Plantar fasciitis is an inflammation of the band on the bottom of your foot. It typically occurs when excessive tension is being placed onto the band.
Plantar fasciitis is one of the most common causes of heel pain that I see in the office. Typically, when a patient comes in with plantar fasciitis, I recommend aggressive stretching exercises, which basically include stretching the plantar fascia, as well as the Achilles tendon. I recommend a change in shoe gear to a more supportive shoe. I usually recommend the use of over-the-counter innersoles to provide additional support.
Non steroidal anti-inflammatories, such as Motrin, is effective in treating the condition.
I'm a big believer in physical therapy. Physical therapists can use different modalities to decrease the inflammation and relieve tension of the fascia on the bottom of the foot.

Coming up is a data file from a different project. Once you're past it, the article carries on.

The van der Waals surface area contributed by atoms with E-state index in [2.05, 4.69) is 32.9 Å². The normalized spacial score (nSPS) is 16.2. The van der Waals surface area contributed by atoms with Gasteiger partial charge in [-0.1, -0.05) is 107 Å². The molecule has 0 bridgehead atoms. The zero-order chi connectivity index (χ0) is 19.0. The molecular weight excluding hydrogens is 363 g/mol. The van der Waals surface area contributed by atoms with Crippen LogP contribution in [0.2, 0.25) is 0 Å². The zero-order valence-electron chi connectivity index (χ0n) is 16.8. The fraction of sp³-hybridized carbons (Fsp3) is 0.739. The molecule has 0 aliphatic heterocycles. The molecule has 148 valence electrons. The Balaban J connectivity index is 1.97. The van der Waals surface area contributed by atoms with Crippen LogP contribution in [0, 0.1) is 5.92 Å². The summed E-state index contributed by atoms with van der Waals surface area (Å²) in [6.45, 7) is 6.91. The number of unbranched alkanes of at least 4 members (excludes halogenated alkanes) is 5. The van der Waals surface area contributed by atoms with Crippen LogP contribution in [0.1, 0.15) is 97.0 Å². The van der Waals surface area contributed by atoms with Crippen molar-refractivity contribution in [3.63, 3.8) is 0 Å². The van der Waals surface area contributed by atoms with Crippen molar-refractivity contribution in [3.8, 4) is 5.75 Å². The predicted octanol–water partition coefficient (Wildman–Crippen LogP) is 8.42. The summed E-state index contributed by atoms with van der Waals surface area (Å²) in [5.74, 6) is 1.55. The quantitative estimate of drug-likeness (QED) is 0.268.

Custom made orthotics work extremely well in managing plantar fasciitis and is a mainstay in my office.
Some other modalities that I use include steroid injections, which decrease inflammation, but really do not treat the problem. Sometimes I will prescribe a dorsiflexion night splint, which holds your foot at a neutral while you sleep, which usually reduces pain on initial weight bearing in the morning.
Ninety percent of patients with plantar fasciitis will get better through these conservative means alone. Should conservative therapy fail to alleviate the condition, surgical management is available. My preference is an endoscopic plantar fasciotomy, which involves making two small holes on either side of the heel and inserting a video camera. We can then visualize the fascia and cut a portion of the fascia, thereby relieving the tension. I have found this to be a very effective surgery, minimally invasive, and can get patients back to work quickly.